March 31, 2009

Bit by the Green-Eyed Monster

Last weekend we visited an old friend who had recently moved to a new house. Where her last house was beautiful and perfectly decorated, this one was a huge, gorgeous showplace. And that wasn't even where the monster got me, although it certainly could have. No, it was the absolute absence of clutter. The tables and shelves had only what should have been there, tastefully decorated of course, but no excess of books shoved into the bookshelves, no shelves overloaded with trinkets that had to be kept somewhere. The end result was very relaxing and looked easy to clean as well.

I felt the sting when we got home and I walked into my kitchen, cluttered with mismatched coffee cups, seeds sprouting on the windowsill, and a pile of a laundry waiting for it's turn in the washer. My whole house is like that because I have more stuff than places to put it, and I am weighed down with "heirlooms" that someone else in the family wanted to get rid of. Then, there's the furniture and household items both daughters are collecting to feather their own nests but currently storing in every vacant corner of my house. Donna's house had none of that, not even a little pile of mail anywhere.

That reminds me that the Hubster and I haven't been making any headway on our 2009 goals, especially the ones about clearing the clutter and putting up everything after using it. If it takes 30 to 60 days for something to become a habit, then I still have time to achieve those goals this year. Since one or both girls will move by the end of May, that's when I'd like to have "putting things away" a solid habit.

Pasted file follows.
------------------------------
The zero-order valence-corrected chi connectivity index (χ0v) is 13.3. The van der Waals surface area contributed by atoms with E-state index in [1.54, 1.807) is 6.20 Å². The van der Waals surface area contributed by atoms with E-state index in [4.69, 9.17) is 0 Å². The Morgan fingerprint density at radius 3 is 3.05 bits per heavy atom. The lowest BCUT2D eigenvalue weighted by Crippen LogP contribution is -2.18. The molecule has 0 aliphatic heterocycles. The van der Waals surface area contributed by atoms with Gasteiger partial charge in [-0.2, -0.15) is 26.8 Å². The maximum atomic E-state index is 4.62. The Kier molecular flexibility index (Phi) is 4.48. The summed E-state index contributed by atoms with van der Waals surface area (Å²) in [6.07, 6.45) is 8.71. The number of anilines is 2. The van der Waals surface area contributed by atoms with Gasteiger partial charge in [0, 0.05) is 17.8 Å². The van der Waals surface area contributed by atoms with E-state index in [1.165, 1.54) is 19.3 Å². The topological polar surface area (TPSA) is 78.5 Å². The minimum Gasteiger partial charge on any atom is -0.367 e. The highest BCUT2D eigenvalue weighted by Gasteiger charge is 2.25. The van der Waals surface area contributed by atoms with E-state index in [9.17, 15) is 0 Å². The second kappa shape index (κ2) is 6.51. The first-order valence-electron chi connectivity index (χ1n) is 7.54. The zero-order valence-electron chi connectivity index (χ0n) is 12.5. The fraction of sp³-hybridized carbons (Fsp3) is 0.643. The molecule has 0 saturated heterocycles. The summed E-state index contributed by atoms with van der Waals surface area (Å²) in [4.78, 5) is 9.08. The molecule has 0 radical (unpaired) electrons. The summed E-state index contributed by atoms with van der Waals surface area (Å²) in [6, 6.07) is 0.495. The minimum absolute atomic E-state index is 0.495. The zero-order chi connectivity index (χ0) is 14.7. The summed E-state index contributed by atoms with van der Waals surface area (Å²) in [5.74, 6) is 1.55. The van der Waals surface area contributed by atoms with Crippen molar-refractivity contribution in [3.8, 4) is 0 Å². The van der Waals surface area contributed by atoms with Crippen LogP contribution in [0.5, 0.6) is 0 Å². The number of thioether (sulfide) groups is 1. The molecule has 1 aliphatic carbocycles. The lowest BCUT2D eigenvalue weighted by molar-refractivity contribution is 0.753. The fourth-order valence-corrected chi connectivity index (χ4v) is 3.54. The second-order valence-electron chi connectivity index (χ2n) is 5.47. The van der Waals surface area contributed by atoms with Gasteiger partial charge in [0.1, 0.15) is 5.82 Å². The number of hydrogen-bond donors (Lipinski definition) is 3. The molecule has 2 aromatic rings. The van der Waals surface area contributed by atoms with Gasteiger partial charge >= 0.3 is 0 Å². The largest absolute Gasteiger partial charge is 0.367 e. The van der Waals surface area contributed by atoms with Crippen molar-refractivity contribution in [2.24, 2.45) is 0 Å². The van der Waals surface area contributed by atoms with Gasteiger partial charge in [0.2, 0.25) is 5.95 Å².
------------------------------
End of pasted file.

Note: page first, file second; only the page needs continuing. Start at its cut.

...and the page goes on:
March 30, 2009

God is Like a GPS

Recently I went to Missouri with Lil as she searched for an apartment before starting her new job. Knowing what a bad sense of direction we both have, we took a GPS along with us, and sure enough we missed a lot of turns, often not even knowing we missed it until we heard the voice say "recalculating."

Lil prayed and agonized over this job offer before she finally decided to take it. She was so afraid she would make the wrong decision that would set her course for the rest of her life. But like the GPS, when we make a bad decision, God leads us back on course. And also like the GPS, God will lead us back over and over until we finally get on the course he has laid out for us.